An Evening of Long Goodbyes (Paperback)
Random House Trade, 9780812970401, 437pp.
Publication Date: September 13, 2005
Charles Hythloday observes the world from the comfortable confines of Amaurot, his family estate, and doesn't much care for what he sees. He prefers the black-and-white sanctum of classic cinema-especially anything starring the beautiful Gene Tierney-to the roiling and rumbling of twenty-first-century Dublin. At twenty-four, Charles aims to resurrect the lost lifestyle of the aristocratic country gentleman-contemplative walks, an ever-replenished drink, and afternoons filled with canapes as prepared by the Bosnian housekeeper, Mrs. P.
But Charles's cozy existence is about to face a serious shake-up. His sister, Bel, an aspiring actress and hopeless romantic, has brought to Amaurot her most recent-and to Charles's mind, most ill-advised-boyfriend. Frank is hulking and round, and resembles nothing so much as a large dresser, probably a Swedish one. He bets on greyhounds and talks endlessly of brawls and pubs in an accent that brings tears to Charles's eyes. And, most suspiciously, his entrance into the Hythlodays' lives just happens to coincide with the disappearance of an ever-increasing number of household antiques and baubles.
Soon, Charles and Bel discover that missing heirlooms are the least of their worries; they are simply not as rich as they have always believed. With the family fortune teetering in the balance, Charles must do something he swore he would never do: get a job. Booted into the mean streets of Dublin, he is as unprepared for real life as Frank would be for a cotillion. And it turns out that real life is a tad unprepared for Charles, as well.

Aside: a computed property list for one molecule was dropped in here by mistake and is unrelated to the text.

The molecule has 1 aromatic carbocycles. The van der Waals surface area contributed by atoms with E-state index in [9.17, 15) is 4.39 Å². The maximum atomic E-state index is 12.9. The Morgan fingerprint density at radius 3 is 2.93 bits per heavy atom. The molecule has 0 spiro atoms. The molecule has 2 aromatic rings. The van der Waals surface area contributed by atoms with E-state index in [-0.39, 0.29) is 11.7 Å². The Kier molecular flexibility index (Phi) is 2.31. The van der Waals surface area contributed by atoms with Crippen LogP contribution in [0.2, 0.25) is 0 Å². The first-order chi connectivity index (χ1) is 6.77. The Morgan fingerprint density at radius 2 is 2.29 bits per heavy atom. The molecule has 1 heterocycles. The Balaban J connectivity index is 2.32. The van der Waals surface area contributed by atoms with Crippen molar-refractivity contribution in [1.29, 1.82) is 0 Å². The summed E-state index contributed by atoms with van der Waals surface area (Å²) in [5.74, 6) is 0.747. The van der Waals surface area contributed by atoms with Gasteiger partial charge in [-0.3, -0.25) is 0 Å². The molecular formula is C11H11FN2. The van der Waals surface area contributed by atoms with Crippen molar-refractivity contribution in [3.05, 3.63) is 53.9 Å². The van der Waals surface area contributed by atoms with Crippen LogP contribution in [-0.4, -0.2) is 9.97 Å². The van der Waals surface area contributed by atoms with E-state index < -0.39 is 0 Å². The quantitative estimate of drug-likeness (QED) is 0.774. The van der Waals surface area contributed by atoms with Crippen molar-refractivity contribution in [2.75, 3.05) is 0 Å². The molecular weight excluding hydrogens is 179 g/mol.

From the Hardcover edition.
About the Author
Praise For An Evening of Long Goodbyes…
"Paul Murray manages to fit a brilliant social novel in the small spaces of a farce, without ever losing his lightness of touch or his sense of humor. The result is something absolutely unique. Murray starts with Wodehouse (and does him proud), but ends somewhere entirely his own–somewhere very, very funny and surprisingly touching. I really love this book."
–Arthur Phillips, bestselling author of Prague
“A lyrical, satirical tour de force, a huge, hilarious elegy. A surreal and very funny festival of truths, fictions, luck, and love. How can this be a first novel? A triumph.”
–Ali Smith, Booker Prize finalist and author of Hotel World
“One of the most entertaining and laugh-out-loud Irish yarns of recent years.”
“The plot scuttles along with Wodehouse-like delirium. . . . Murray’s clearly having fun, but beneath the bouncy tone he manages to weave real depth into the characters’ relationships.”
–Time Out (London)
“A hilarious, rich and satisfying novel.”
–The Times Literary Supplement
“[A] comedy of the highest caliber.”
–The Sunday Tribune (Ireland)